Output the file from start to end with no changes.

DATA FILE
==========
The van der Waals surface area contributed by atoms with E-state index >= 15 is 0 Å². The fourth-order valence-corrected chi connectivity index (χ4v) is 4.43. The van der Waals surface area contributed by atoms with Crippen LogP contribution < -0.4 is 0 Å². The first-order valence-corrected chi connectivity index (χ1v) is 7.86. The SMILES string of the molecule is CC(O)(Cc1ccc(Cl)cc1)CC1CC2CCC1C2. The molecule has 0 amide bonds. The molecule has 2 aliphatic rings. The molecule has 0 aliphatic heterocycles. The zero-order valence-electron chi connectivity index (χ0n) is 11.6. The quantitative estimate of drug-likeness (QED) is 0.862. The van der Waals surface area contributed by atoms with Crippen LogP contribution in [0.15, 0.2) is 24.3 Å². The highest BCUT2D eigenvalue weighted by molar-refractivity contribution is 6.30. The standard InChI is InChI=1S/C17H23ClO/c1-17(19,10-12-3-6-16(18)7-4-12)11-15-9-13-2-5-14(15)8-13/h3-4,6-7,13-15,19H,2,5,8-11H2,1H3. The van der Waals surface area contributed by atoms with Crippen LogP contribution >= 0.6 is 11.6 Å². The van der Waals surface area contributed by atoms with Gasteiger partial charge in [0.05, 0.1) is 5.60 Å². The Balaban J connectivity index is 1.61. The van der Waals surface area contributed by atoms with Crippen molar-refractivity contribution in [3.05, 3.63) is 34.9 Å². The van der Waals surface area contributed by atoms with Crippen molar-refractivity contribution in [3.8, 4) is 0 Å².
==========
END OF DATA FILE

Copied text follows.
The van der Waals surface area contributed by atoms with E-state index >= 15 is 0 Å². The fourth-order valence-corrected chi connectivity index (χ4v) is 4.43. The van der Waals surface area contributed by atoms with Crippen LogP contribution < -0.4 is 0 Å². The first-order valence-corrected chi connectivity index (χ1v) is 7.86. The SMILES string of the molecule is CC(O)(Cc1ccc(Cl)cc1)CC1CC2CCC1C2. The molecule has 0 amide bonds. The molecule has 2 aliphatic rings. The molecule has 0 aliphatic heterocycles. The zero-order valence-electron chi connectivity index (χ0n) is 11.6. The quantitative estimate of drug-likeness (QED) is 0.862. The van der Waals surface area contributed by atoms with Crippen LogP contribution in [0.15, 0.2) is 24.3 Å². The highest BCUT2D eigenvalue weighted by molar-refractivity contribution is 6.30. The standard InChI is InChI=1S/C17H23ClO/c1-17(19,10-12-3-6-16(18)7-4-12)11-15-9-13-2-5-14(15)8-13/h3-4,6-7,13-15,19H,2,5,8-11H2,1H3. The van der Waals surface area contributed by atoms with Crippen LogP contribution >= 0.6 is 11.6 Å². The van der Waals surface area contributed by atoms with Gasteiger partial charge in [0.05, 0.1) is 5.60 Å². The Balaban J connectivity index is 1.61. The van der Waals surface area contributed by atoms with Crippen molar-refractivity contribution in [3.05, 3.63) is 34.9 Å². The van der Waals surface area contributed by atoms with Crippen molar-refractivity contribution in [3.8, 4) is 0 Å².